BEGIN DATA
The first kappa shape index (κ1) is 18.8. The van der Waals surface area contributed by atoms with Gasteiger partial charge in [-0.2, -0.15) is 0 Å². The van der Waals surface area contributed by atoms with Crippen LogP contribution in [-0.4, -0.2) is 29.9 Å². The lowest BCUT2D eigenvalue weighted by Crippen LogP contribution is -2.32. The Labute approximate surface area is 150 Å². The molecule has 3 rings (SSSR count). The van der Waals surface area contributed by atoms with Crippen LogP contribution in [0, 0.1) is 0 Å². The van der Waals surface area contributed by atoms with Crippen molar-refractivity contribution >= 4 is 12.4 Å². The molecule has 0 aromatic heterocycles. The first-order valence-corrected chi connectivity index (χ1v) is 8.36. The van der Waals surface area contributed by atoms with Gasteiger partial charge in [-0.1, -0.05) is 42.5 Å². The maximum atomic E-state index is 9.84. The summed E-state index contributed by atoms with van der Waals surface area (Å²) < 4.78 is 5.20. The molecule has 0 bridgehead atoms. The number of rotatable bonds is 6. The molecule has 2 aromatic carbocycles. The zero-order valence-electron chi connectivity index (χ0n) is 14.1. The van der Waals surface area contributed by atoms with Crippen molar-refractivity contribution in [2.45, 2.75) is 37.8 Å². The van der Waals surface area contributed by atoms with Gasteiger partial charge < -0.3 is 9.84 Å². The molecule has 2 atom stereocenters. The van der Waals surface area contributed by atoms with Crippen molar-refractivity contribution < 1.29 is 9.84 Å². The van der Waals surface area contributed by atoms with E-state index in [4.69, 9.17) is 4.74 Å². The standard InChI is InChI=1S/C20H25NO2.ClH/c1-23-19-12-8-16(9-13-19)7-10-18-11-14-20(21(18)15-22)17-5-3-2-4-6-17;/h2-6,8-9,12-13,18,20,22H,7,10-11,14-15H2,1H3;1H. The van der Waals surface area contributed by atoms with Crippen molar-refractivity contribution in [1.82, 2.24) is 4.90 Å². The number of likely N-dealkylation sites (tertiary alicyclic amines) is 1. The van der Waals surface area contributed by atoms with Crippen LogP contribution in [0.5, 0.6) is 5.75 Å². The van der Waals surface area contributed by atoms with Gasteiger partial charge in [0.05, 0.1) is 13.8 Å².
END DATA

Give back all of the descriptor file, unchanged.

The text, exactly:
The first kappa shape index (κ1) is 18.8. The van der Waals surface area contributed by atoms with Gasteiger partial charge in [-0.2, -0.15) is 0 Å². The van der Waals surface area contributed by atoms with Crippen LogP contribution in [-0.4, -0.2) is 29.9 Å². The lowest BCUT2D eigenvalue weighted by Crippen LogP contribution is -2.32. The Labute approximate surface area is 150 Å². The molecule has 3 rings (SSSR count). The van der Waals surface area contributed by atoms with Crippen LogP contribution in [0, 0.1) is 0 Å². The van der Waals surface area contributed by atoms with Crippen molar-refractivity contribution >= 4 is 12.4 Å². The molecule has 0 aromatic heterocycles. The first-order valence-corrected chi connectivity index (χ1v) is 8.36. The van der Waals surface area contributed by atoms with Gasteiger partial charge in [-0.1, -0.05) is 42.5 Å². The maximum atomic E-state index is 9.84. The summed E-state index contributed by atoms with van der Waals surface area (Å²) < 4.78 is 5.20. The molecule has 0 bridgehead atoms. The number of rotatable bonds is 6. The molecule has 2 aromatic carbocycles. The zero-order valence-electron chi connectivity index (χ0n) is 14.1. The van der Waals surface area contributed by atoms with Crippen molar-refractivity contribution in [2.45, 2.75) is 37.8 Å². The van der Waals surface area contributed by atoms with Gasteiger partial charge < -0.3 is 9.84 Å². The molecule has 2 atom stereocenters. The van der Waals surface area contributed by atoms with Crippen molar-refractivity contribution < 1.29 is 9.84 Å². The van der Waals surface area contributed by atoms with E-state index in [4.69, 9.17) is 4.74 Å². The standard InChI is InChI=1S/C20H25NO2.ClH/c1-23-19-12-8-16(9-13-19)7-10-18-11-14-20(21(18)15-22)17-5-3-2-4-6-17;/h2-6,8-9,12-13,18,20,22H,7,10-11,14-15H2,1H3;1H. The van der Waals surface area contributed by atoms with Crippen molar-refractivity contribution in [1.82, 2.24) is 4.90 Å². The number of likely N-dealkylation sites (tertiary alicyclic amines) is 1. The van der Waals surface area contributed by atoms with Crippen LogP contribution in [0.5, 0.6) is 5.75 Å². The van der Waals surface area contributed by atoms with Gasteiger partial charge in [0.05, 0.1) is 13.8 Å².